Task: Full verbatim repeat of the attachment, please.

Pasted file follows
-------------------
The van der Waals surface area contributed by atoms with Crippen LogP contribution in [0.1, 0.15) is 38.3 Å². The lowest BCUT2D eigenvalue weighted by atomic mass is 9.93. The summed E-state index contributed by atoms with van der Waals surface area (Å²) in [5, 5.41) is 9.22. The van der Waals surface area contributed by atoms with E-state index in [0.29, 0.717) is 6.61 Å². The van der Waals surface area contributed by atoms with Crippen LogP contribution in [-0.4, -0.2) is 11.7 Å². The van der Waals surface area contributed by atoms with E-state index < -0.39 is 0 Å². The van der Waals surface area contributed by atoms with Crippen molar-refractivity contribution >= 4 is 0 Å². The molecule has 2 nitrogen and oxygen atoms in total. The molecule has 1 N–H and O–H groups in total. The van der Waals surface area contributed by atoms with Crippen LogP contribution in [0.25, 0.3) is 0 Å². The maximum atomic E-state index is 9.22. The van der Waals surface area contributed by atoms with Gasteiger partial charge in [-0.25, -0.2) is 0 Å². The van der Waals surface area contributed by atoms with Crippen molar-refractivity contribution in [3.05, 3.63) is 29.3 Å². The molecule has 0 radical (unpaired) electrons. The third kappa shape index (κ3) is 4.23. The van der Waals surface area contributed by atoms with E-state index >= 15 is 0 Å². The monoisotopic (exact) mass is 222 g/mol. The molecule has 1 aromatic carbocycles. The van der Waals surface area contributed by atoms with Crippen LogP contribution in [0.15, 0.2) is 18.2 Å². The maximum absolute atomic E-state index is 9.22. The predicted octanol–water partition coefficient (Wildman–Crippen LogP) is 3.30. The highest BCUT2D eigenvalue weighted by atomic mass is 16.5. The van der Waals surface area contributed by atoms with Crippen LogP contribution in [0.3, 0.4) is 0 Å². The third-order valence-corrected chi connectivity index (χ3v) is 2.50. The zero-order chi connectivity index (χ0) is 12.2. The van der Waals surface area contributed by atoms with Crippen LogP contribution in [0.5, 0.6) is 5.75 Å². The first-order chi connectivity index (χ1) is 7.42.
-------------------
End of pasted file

The van der Waals surface area contributed by atoms with Crippen LogP contribution in [0.1, 0.15) is 38.3 Å². The lowest BCUT2D eigenvalue weighted by atomic mass is 9.93. The summed E-state index contributed by atoms with van der Waals surface area (Å²) in [5, 5.41) is 9.22. The van der Waals surface area contributed by atoms with E-state index in [0.29, 0.717) is 6.61 Å². The van der Waals surface area contributed by atoms with Crippen LogP contribution in [-0.4, -0.2) is 11.7 Å². The van der Waals surface area contributed by atoms with E-state index < -0.39 is 0 Å². The van der Waals surface area contributed by atoms with Crippen molar-refractivity contribution >= 4 is 0 Å². The molecule has 2 nitrogen and oxygen atoms in total. The molecule has 1 N–H and O–H groups in total. The van der Waals surface area contributed by atoms with Crippen LogP contribution in [0.25, 0.3) is 0 Å². The maximum atomic E-state index is 9.22. The van der Waals surface area contributed by atoms with Gasteiger partial charge in [-0.25, -0.2) is 0 Å². The van der Waals surface area contributed by atoms with Crippen molar-refractivity contribution in [3.05, 3.63) is 29.3 Å². The molecule has 0 radical (unpaired) electrons. The third kappa shape index (κ3) is 4.23. The van der Waals surface area contributed by atoms with E-state index >= 15 is 0 Å². The monoisotopic (exact) mass is 222 g/mol. The molecule has 1 aromatic carbocycles. The van der Waals surface area contributed by atoms with Crippen LogP contribution in [0.15, 0.2) is 18.2 Å². The maximum absolute atomic E-state index is 9.22. The predicted octanol–water partition coefficient (Wildman–Crippen LogP) is 3.30. The highest BCUT2D eigenvalue weighted by atomic mass is 16.5. The van der Waals surface area contributed by atoms with Crippen LogP contribution in [0.3, 0.4) is 0 Å². The third-order valence-corrected chi connectivity index (χ3v) is 2.50. The zero-order chi connectivity index (χ0) is 12.2. The van der Waals surface area contributed by atoms with Crippen LogP contribution in [0.5, 0.6) is 5.75 Å². The first-order chi connectivity index (χ1) is 7.42.